Provincetown-Based Team Disentangles Whale Off Cape Ann

 MAER crew use a hooked knife to cut entanglement from humpback whale Foggy. CCS image taken under NOAA permit #18786.

MAER crew use a hooked knife to cut entanglement from humpback whale Foggy. CCS image taken under NOAA permit #18786.

PROVINCETOWN – A team from the Center for Coastal Studies in Provincetown responded to an entangled whale Wednesday off Cape Ann.

The entanglement was first reported by the crew of a fishing boat in the area.

The Marine Animal Entanglement Response team had to leave heavy rope that was embedded around the circumference of her body.

Removing that portion of her entanglement would likely have been immediately lethal.

Rescuers said the whale had a number of twisted ropes, about 1 inch thick, wrapped around the circumference of her body, just behind her head.

The collar of line was embedded 3-6 inches deep into blubber and muscle. This rope had become snagged on more fishing gear that was attached to the seafloor, anchoring the whale to a small circle but allowing her to remain at the surface for air.

 A collar of heavy line remains embedded in the whale's body. CCS image taken under NOAA permit #18786.

A collar of heavy line remains embedded in the whale’s body. CCS image taken under NOAA permit #18786.

The team worked with the whale for over nine hours, eventually freeing her from anchor and severing the collar around her body.

While the prognosis of the whale is much better, the overall condition is quite poor.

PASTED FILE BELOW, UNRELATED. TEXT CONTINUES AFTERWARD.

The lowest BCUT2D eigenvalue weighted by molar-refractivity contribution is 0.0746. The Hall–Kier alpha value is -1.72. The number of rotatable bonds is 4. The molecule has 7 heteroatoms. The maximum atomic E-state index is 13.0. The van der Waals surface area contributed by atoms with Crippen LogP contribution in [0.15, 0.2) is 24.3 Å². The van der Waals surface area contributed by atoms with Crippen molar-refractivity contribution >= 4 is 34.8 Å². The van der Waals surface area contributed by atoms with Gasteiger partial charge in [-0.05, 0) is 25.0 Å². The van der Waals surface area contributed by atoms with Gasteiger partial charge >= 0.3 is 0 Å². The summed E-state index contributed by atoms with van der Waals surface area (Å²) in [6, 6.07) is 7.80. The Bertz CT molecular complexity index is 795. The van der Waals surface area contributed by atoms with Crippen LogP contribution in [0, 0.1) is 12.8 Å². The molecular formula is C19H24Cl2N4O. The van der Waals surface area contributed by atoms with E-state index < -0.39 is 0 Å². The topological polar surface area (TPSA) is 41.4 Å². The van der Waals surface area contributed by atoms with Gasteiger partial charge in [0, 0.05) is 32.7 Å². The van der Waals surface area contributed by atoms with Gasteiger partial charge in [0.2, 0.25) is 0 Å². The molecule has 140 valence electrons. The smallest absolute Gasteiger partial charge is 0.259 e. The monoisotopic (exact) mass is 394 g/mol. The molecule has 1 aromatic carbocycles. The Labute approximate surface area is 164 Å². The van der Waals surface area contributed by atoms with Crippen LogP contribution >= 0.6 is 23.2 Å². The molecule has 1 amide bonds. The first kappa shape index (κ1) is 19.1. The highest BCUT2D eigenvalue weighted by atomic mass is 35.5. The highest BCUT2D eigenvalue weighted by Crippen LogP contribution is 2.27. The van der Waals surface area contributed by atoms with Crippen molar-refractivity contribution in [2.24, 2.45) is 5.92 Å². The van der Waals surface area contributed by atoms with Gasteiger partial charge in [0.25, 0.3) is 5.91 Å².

“We dulled or broke every knife in our kit and every teammate worked their fingers to the bone for this whale. Short of removing the 40 ton whale from the ocean and performing surgery, we did everything humanly possible for this idividual” said Scott Landry, Director of the MAER program.

“With the collar now broken she has a chance to naturally reject the rope but she is quite thin and in poor condition so we have to hope for the best.”

This is the second time that this whale, identified by Center for Coastal Studies Humpback Whale Studies researchers as a 29 year old female name Foggy, has been disentangled.

The first time was in September 2013, in the Bay of Fundy, off Nova Scotia with the team working alongside the Campobello Whale Rescue Team.

Mariners are urged to report any entanglement sightings of whales, sea-turtles and other marine animals to the Marine Animal Entanglement Response Hotline (1-800-900-3622) or the US Coast Guard, and to stand by the animal at a safe distance until trained responders arrive.

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